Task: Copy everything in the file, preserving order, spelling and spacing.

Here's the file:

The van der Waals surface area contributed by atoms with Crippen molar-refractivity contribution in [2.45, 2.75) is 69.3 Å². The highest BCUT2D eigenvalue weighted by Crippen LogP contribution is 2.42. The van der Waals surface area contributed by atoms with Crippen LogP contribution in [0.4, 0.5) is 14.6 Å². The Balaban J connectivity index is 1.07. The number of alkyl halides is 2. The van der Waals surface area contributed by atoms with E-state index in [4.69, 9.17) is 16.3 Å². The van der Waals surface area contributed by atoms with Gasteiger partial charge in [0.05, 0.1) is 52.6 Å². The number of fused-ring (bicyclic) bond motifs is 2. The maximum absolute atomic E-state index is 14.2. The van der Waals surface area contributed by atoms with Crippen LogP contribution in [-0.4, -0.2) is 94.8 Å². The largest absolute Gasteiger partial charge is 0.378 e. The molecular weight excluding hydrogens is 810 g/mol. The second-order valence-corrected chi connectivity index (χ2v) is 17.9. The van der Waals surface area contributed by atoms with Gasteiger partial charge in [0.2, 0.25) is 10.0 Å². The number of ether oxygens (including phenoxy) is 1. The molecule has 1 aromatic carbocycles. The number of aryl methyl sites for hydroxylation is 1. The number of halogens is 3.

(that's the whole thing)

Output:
The van der Waals surface area contributed by atoms with Crippen molar-refractivity contribution in [2.45, 2.75) is 69.3 Å². The highest BCUT2D eigenvalue weighted by Crippen LogP contribution is 2.42. The van der Waals surface area contributed by atoms with Crippen LogP contribution in [0.4, 0.5) is 14.6 Å². The Balaban J connectivity index is 1.07. The number of alkyl halides is 2. The van der Waals surface area contributed by atoms with E-state index in [4.69, 9.17) is 16.3 Å². The van der Waals surface area contributed by atoms with Gasteiger partial charge in [0.05, 0.1) is 52.6 Å². The number of fused-ring (bicyclic) bond motifs is 2. The maximum absolute atomic E-state index is 14.2. The van der Waals surface area contributed by atoms with Crippen LogP contribution in [-0.4, -0.2) is 94.8 Å². The largest absolute Gasteiger partial charge is 0.378 e. The molecular weight excluding hydrogens is 810 g/mol. The second-order valence-corrected chi connectivity index (χ2v) is 17.9. The van der Waals surface area contributed by atoms with Gasteiger partial charge in [0.2, 0.25) is 10.0 Å². The number of ether oxygens (including phenoxy) is 1. The molecule has 1 aromatic carbocycles. The number of aryl methyl sites for hydroxylation is 1. The number of halogens is 3.